In Perspective: The Gibraltar Society for the Visually Impaired

“Not all disabilities can be seen”

The Gibraltar Society for the Visually Impaired (GSVI) is one of Gibraltar’s oldest charities founded in 1930. The “needs of the visually impaired have changed through the years”, said Willa Vasquez, Chairperson of the society. “So, we’ve had as a charity adapted to the needs of the time. We keep changing as a charity; and we keep evolving. The only thing that remains the same is obviously that we are a support group for the visually impaired”.

When it was founded, the society largely focused their efforts on finding work for the blind (in fact it was called the Society for the Blind). Afterwards, it tried its hand at prevention, changing their name to the Society for the Prevention of Blindness. However, “this is something that we cannot do, or any society can do. We can prevent to a certain extent through asking people to have their eyes tested. But once your eyesight goes, unfortunately there’s not much that we can do as a society”. Yet, throughout the many decades of their existence they have always remained a support group, researching the latest visual aids on the market which also continuously changes “by leaps and bounds” as technology advances.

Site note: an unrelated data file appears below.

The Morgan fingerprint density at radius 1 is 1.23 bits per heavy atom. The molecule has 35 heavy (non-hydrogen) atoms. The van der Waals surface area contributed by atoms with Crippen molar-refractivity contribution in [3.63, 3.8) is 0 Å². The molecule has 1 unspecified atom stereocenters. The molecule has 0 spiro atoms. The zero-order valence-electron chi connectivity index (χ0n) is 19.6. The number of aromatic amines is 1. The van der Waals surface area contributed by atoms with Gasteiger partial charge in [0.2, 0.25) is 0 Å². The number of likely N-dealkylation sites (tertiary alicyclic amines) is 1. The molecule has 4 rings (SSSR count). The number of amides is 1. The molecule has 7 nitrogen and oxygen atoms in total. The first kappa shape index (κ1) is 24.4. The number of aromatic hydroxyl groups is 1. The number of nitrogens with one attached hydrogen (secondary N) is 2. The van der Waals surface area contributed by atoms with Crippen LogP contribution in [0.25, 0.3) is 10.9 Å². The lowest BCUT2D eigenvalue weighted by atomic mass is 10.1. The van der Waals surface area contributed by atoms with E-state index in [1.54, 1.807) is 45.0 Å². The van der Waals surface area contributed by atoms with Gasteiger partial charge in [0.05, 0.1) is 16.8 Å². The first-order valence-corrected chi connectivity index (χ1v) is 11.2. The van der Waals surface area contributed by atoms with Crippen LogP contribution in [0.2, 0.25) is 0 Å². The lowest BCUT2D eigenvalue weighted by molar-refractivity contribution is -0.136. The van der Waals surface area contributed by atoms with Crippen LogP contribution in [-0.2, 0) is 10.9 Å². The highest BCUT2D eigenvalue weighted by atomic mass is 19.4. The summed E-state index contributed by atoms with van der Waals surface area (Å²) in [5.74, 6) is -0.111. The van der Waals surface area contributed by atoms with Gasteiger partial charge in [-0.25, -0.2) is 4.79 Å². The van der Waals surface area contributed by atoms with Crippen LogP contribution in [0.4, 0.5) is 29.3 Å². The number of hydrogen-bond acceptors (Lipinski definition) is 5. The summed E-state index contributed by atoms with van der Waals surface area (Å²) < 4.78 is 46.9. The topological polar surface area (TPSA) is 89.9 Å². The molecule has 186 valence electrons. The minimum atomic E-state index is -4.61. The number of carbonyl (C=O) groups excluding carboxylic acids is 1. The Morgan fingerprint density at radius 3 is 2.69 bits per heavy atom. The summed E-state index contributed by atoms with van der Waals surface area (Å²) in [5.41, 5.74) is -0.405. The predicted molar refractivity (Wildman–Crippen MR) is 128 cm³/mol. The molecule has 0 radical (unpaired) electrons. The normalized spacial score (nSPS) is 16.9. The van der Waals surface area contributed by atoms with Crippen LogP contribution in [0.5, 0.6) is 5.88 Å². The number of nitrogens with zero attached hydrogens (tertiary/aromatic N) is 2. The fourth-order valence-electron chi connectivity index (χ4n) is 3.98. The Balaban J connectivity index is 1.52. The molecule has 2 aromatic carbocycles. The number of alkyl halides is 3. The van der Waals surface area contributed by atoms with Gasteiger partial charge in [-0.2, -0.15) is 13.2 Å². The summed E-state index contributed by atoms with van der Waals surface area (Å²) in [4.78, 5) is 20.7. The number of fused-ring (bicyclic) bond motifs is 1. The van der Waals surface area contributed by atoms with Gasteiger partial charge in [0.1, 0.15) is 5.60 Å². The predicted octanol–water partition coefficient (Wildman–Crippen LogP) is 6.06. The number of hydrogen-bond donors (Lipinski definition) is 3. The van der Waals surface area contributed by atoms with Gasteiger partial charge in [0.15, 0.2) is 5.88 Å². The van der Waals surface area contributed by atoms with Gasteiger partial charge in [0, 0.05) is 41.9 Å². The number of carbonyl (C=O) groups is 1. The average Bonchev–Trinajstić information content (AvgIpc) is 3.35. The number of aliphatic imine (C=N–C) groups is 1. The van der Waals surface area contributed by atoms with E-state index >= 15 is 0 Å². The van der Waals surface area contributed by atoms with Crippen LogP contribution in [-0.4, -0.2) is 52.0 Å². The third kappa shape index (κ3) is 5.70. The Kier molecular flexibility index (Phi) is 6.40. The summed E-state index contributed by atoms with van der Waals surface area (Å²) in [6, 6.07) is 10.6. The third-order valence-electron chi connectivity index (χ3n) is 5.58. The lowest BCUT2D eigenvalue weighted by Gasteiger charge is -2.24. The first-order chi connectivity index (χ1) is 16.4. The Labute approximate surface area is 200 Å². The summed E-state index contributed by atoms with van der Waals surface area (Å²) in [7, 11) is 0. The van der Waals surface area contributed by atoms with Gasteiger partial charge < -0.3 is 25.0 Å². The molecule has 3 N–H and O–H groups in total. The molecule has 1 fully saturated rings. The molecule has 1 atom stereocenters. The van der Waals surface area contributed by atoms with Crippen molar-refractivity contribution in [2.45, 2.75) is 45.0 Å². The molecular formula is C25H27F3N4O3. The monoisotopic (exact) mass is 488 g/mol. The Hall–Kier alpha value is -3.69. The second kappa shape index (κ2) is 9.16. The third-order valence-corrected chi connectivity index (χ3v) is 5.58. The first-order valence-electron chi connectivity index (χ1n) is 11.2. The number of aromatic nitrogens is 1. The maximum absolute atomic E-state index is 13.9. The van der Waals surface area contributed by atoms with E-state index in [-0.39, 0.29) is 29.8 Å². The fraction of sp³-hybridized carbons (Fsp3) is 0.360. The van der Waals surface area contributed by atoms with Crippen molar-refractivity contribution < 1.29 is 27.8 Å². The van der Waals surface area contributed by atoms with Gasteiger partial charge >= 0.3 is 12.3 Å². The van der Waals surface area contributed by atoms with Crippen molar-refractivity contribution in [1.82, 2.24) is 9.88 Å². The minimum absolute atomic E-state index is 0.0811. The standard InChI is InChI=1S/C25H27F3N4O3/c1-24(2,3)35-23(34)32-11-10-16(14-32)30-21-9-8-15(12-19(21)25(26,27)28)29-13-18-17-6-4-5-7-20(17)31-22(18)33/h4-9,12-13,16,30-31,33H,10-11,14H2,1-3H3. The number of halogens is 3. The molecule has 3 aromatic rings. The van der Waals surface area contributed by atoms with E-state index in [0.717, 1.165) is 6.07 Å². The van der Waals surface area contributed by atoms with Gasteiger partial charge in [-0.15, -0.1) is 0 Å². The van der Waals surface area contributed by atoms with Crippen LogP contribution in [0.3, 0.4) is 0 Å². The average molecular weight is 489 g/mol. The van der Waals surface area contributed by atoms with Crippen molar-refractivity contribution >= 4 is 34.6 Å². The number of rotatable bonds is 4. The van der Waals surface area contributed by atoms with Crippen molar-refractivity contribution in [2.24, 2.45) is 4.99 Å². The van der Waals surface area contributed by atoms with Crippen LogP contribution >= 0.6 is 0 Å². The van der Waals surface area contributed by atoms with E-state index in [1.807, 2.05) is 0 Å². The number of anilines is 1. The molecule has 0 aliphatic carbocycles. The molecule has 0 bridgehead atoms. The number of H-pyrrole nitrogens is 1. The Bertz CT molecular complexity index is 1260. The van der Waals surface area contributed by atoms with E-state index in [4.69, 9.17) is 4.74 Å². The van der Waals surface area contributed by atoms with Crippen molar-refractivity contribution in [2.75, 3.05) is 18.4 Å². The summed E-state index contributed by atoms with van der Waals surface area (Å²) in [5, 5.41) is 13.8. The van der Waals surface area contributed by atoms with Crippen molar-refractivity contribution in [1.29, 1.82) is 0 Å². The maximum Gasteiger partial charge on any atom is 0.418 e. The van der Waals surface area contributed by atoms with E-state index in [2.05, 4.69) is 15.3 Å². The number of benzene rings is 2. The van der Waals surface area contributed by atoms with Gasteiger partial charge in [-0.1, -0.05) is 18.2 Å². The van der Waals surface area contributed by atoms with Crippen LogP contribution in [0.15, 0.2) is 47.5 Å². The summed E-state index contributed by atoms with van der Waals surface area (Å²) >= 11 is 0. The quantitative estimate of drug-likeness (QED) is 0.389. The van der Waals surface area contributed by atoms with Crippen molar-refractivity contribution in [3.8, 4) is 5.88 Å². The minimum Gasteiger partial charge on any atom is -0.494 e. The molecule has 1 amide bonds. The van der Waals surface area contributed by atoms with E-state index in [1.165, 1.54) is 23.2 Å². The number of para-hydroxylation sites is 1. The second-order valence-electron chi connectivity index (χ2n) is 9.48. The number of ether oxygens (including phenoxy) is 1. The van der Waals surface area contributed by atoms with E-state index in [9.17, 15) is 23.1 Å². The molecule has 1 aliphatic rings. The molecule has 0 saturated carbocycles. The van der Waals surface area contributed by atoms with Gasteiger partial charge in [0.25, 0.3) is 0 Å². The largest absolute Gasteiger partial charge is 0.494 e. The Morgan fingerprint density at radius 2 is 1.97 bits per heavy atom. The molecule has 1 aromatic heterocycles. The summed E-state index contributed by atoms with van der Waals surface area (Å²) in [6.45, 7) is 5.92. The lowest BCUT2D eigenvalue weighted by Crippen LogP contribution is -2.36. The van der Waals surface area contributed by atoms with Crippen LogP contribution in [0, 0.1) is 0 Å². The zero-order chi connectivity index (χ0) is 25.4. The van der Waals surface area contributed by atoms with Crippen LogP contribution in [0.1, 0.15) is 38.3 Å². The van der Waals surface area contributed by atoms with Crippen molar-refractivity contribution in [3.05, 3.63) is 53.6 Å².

This inevitably comes at a great expense for the GSVI. Jane Punter, membership secretary of the society showcased an electronic magnifier they had acquired for £250. This was a special offer for a piece of visual technology coming at a cost of £700 to £800. Larger ones than what was shown to us come at over £1000. Further, there are other technologies available, such as pens with cameras inside of them costing over £2000. The GSVI can only do so much with individual donations and £500 yearly grant from the Government – thus, iPhones and iPads with magnifying utilities become their way around such enormous expenses for the society. Text-to-Speech (i.e. Siri) can also be a huge boon to members. Nevertheless, the society has always provided spectacles which may themselves cost £800 to £900.

As Jane explained, “a lot of people who are visually impaired haven’t been able to work and earn money or pensions like the rest of us”. In this light, the financial costs of the society become not only abundantly clear, but an absolute necessity.

In Gibraltar alone there are 190 patients registered as sight impaired, of which 29% suffer from macular degeneration; 17% from degenerative myopia; 16% from Glaucoma; 6% from diabetic eye disease; 6% from corneal disease; 5% from congenital diseases; 4% from cataract; and 17% categorised under ‘others’.

Jane clarified some of the causes and effects of these diseases to us. Macular degeneration “is generally an old person’s disease. It starts, generally, at 65-70 plus so people who develop this have usually sorted out having being able to use a mobile phone and one thing and other”.

Spectacles become of “limited use” because a person’s central vision simply goes. “You can’t read, write, or watch television very well. We keep the peripheral, so we can generally manage to look after ourselves, but of course, we lose a lot of things that we can do. Diabetic retinopathy also has similar symptoms”; however, the difference is that diabetes is “a disease that can be helped by people being more aware of what diabetes does to the body and in particular the eyes.